PITTSBURGH (KDKA) — When you think about self-defense, you likely think about the physical part of protecting yourself.
While the moves are important, they aren’t all you need to know.
There are five key things every woman should keep in mind at all times, according to self-defense instructor, Kathy Kluk.
First up be aware of your surroundings, look around and know what’s happening near you
“You’re in control, when you’re walking to your car at night don’t be on your cell phone, don’t be talking to somebody, don’t be texting,” Kluk said. “If you’re running outside, don’t have headphones on, make sure you’re able to hear what’s going on around you.”
Second, try to create distance if an attacker approaches.
“A simple example would be if somebody pulls up to you and asks you for directions, rolls their window down and its happened to me before,” Kluk says, “I take a couple steps back, you should never be closer than 10 feet away from a stranger.”
Another example: if you’re shopping and pushing a cart through a parking lot and somebody calls out or moves closer, turn the cart to establish space.
The third thing: don’t be afraid to use your voice.
“Women don’t think that they can yell loud, but you can yell loud, ‘stop, get away, get back,’” she said.
Next, don’t disagree.
“Compliance — what are they asking for?” Kluk asks. “If somebody approaches you, ‘I want your purse, I want your keys, I want your cell phone,’ give it to them.”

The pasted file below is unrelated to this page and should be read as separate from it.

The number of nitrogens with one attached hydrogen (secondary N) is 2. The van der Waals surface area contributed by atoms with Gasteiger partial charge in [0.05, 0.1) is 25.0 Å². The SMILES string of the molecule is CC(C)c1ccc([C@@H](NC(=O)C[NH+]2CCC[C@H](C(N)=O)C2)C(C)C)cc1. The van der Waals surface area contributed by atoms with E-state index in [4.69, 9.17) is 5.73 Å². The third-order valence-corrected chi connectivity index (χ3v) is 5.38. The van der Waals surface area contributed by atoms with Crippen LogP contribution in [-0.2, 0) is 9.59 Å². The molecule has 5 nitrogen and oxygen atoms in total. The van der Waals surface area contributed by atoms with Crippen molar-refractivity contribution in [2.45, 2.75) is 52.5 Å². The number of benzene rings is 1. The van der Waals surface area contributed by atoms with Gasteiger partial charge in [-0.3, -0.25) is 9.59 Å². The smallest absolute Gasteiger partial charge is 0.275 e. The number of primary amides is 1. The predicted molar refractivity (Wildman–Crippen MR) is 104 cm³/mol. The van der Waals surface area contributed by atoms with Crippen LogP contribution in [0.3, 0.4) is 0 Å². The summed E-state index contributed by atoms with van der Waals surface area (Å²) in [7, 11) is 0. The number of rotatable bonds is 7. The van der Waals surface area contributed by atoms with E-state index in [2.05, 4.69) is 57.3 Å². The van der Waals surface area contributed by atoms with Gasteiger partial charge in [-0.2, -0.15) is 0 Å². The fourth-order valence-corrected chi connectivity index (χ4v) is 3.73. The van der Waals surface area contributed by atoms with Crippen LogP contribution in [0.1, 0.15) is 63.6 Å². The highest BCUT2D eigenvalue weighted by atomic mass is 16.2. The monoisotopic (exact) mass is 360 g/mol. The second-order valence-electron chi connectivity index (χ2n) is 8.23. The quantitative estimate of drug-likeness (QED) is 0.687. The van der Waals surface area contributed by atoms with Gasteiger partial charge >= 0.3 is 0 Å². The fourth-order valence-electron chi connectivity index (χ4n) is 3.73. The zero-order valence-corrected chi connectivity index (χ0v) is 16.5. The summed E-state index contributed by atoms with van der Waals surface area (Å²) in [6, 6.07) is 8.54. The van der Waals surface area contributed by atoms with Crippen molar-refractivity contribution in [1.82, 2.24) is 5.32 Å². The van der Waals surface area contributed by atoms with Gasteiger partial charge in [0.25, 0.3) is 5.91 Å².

Remember, things are replaceable, your life isn’t.
No. 5 is where the physical aspect comes in.
Know some basic self-defensive moves.
Kluk teaches a specific type of self-defense at wright’s gym in Crafton.
“Krav Maga is a self-defense system that relies on your natural instincts to defend yourself,” Kluk says. “It’s a system that can be learned very quickly and remembered very easily.”
In a short period of time, KDKA’s Sarah Arbogast learned how to fight off an attacker — just enough to get away and how to strike using her fists.
She also learned how to kick.
Kluk says for some of her students, just one class can mean the difference between life and death.
“In 60 minutes, you see a change in that person, they walk out a little more confident, they hold their head a little more high and the more classes they take,” Kluk said, “I see the confidence building to know they can do it, that they can defend themselves, that they are capable.”